Donald Trump (Photo: Inside Edition)

Donald Trump (Photo: Inside Edition)

I think it would be a good idea for all of us to remind ourselves of the characteristics of fascism (Fourteen Defining Characteristics of Fascism from Rense.com) and realize that we are already living some of them today.  I think it’s also important to research the presidential candidates and their experience and knowledge of democratic leadership.  It’s a good idea to seek out alternate news sources, trusted sources, especially outside the country, that can provide a more objective view to help us to take a step back, or out of, what is happening in order to give it a hard examination with calm minds, not fearful minds.

In the Perceval series, because of the presidential election of 2016, America ends up an authoritarian dictatorship that pays lip service to such democratic institutions as the Supreme Court, the Congress, elections, and the Constitution with its essential Bill of Rights.  Of course, the government in 2048 has perverted the rule of law to suit its own needs and Americans live in a police state.  America has split into regional factions, and a civil war is in progress. Corporate America controls much of the government in Washington. The rich are now overtly in control of American life, and the other 98% work for them just to survive.  As a result, America looks very much as the USSR did in the 1960’s and 1970’s.  It pains me deeply that we are quite possibly at the same political crossroads in 2016 I had imagined years ago.   At least I’m not the only one noticing what’s happening.  And I sincerely hope I’m wrong about the result.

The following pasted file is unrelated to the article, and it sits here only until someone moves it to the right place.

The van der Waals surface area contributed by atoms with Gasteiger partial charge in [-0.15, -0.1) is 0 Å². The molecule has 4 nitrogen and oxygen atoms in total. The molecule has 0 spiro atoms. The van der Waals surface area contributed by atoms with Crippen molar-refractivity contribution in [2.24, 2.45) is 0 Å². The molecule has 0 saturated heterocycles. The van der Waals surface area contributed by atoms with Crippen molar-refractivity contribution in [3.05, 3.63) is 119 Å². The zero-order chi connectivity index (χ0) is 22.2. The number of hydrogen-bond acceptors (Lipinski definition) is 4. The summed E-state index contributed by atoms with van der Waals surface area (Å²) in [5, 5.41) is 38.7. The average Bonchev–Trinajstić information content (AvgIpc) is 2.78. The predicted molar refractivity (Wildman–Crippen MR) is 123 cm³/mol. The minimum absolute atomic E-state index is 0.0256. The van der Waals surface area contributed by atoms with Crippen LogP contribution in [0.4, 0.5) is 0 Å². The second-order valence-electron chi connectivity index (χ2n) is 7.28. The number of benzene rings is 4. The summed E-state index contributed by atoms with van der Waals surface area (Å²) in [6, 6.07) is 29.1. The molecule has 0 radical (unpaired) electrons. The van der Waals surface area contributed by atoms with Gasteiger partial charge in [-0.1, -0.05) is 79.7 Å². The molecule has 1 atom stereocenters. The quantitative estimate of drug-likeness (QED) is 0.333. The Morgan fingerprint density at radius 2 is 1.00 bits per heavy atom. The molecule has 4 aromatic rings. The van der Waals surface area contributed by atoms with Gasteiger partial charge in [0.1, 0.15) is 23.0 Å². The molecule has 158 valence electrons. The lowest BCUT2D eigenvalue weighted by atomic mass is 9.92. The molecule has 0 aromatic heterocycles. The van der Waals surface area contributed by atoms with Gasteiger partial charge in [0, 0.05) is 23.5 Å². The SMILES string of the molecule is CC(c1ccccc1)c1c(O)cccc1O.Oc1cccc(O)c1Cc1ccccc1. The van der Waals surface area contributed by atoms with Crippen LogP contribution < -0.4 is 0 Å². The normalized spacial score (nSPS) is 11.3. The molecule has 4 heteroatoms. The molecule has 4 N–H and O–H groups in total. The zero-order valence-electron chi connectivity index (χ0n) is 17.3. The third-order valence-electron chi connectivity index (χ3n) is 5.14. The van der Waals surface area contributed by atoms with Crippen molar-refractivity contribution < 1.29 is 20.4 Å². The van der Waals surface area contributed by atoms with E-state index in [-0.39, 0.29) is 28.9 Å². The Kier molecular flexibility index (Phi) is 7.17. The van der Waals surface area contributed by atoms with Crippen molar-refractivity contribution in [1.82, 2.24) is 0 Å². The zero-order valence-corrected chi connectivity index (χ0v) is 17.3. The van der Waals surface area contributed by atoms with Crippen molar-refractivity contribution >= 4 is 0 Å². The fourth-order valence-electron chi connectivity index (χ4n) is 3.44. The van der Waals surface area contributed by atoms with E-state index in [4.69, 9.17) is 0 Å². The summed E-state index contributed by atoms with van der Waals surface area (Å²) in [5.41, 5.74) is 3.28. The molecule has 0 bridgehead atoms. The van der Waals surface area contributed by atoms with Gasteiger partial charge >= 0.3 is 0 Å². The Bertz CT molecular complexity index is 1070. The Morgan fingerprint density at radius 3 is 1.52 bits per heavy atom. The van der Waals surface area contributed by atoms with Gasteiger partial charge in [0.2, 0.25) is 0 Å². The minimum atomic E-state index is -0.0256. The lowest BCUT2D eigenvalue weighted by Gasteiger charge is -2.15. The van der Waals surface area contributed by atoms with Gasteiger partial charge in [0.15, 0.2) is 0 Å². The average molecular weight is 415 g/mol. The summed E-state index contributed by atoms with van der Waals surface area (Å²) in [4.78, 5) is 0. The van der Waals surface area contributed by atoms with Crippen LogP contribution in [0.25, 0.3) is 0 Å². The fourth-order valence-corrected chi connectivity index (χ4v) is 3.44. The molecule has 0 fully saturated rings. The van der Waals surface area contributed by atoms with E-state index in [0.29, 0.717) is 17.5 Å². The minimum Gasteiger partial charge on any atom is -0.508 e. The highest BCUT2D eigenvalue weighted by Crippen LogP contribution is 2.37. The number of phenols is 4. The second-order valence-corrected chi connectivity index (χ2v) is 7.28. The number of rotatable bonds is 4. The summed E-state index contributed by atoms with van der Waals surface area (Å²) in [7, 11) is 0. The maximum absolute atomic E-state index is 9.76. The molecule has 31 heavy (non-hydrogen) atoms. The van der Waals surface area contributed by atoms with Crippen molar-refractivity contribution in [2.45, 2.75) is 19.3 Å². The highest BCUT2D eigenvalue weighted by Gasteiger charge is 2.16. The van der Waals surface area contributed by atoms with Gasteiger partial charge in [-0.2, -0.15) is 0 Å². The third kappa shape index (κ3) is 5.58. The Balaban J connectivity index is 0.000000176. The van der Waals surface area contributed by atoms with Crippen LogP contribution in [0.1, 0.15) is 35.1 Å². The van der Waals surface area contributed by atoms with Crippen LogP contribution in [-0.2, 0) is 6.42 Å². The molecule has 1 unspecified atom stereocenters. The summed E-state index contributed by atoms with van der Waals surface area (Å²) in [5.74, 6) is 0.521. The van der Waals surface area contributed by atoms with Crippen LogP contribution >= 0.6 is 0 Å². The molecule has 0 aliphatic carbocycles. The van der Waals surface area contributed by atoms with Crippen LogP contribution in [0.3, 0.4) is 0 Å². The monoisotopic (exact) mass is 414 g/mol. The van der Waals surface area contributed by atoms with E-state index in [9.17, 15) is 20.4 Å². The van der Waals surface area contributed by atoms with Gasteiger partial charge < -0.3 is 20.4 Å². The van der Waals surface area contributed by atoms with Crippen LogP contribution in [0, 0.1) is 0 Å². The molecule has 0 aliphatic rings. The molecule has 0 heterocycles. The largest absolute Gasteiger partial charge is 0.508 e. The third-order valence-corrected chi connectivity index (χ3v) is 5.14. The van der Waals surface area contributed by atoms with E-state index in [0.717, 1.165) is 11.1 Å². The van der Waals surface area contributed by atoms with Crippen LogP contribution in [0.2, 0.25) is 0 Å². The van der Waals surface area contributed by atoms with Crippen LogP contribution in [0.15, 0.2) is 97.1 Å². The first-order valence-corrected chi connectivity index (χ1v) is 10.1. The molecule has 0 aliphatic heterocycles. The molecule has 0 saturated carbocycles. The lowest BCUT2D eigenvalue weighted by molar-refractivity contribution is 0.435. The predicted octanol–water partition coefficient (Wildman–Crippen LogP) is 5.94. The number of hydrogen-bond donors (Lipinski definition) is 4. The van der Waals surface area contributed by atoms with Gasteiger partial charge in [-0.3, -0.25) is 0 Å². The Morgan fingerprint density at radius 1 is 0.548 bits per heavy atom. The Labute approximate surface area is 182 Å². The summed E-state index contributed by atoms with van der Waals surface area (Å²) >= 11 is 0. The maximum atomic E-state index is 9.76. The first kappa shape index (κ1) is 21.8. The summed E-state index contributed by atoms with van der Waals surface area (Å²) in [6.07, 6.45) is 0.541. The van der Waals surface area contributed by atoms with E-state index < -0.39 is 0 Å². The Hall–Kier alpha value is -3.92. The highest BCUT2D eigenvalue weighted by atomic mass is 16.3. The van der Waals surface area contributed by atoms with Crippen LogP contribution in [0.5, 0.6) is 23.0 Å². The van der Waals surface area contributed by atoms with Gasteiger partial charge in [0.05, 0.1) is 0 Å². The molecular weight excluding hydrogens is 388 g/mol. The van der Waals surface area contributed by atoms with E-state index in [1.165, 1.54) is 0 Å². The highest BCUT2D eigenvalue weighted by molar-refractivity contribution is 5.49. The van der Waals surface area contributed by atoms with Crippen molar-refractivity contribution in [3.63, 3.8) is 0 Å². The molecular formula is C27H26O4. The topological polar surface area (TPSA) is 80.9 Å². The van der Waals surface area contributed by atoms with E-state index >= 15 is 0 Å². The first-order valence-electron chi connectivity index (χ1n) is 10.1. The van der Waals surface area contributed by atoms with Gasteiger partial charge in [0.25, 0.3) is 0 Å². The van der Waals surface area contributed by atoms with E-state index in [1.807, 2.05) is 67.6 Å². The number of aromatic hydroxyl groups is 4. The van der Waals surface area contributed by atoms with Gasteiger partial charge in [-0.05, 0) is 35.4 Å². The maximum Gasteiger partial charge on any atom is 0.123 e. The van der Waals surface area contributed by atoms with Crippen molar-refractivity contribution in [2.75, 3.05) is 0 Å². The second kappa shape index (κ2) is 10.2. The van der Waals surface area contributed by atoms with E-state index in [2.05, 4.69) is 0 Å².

For more reading about Donald Trump and the 2016 presidential campaign, I suggest the following links:

I find The Weekly Sift especially helpful in finding a more objective view of what’s happening this year in America.

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7 responses to “The American Election 2016 and the “Perceval” Future

  1. I hope you’re wrong too, but I see a lot of another era in Trump, an era that led to the catastrophe that was WWII.

  2. Canadians are watching this election campaign hoping it is not a movie. We went through a trough nine years with a government who slowly began to take away our rights and freedoms without one ounce of regret.

    • There’s a popular meme on Facebook about Americans moving to Canada if Trump wins the general election. You can bet that Trump’s supporters do not care what the rest of the world think of their guy. They want Trump to make the rest of the world kneel down and prostrate themselves to the Great America. Makes me sick. I’m not wild about Clinton either, but I’d rather have her than the alternative.

  3. Trump scares me, period.

    • I hear that a lot, Damyanti, from friends who live in other countries. I’m hoping that Clinton asks Sanders to be her VP, consolidating that movement into her own support to insure she wins. I’m not wild about her, actually, but she’s 1000% better than Trump.

  4. Pingback: Updates: | Anatomy of Perceval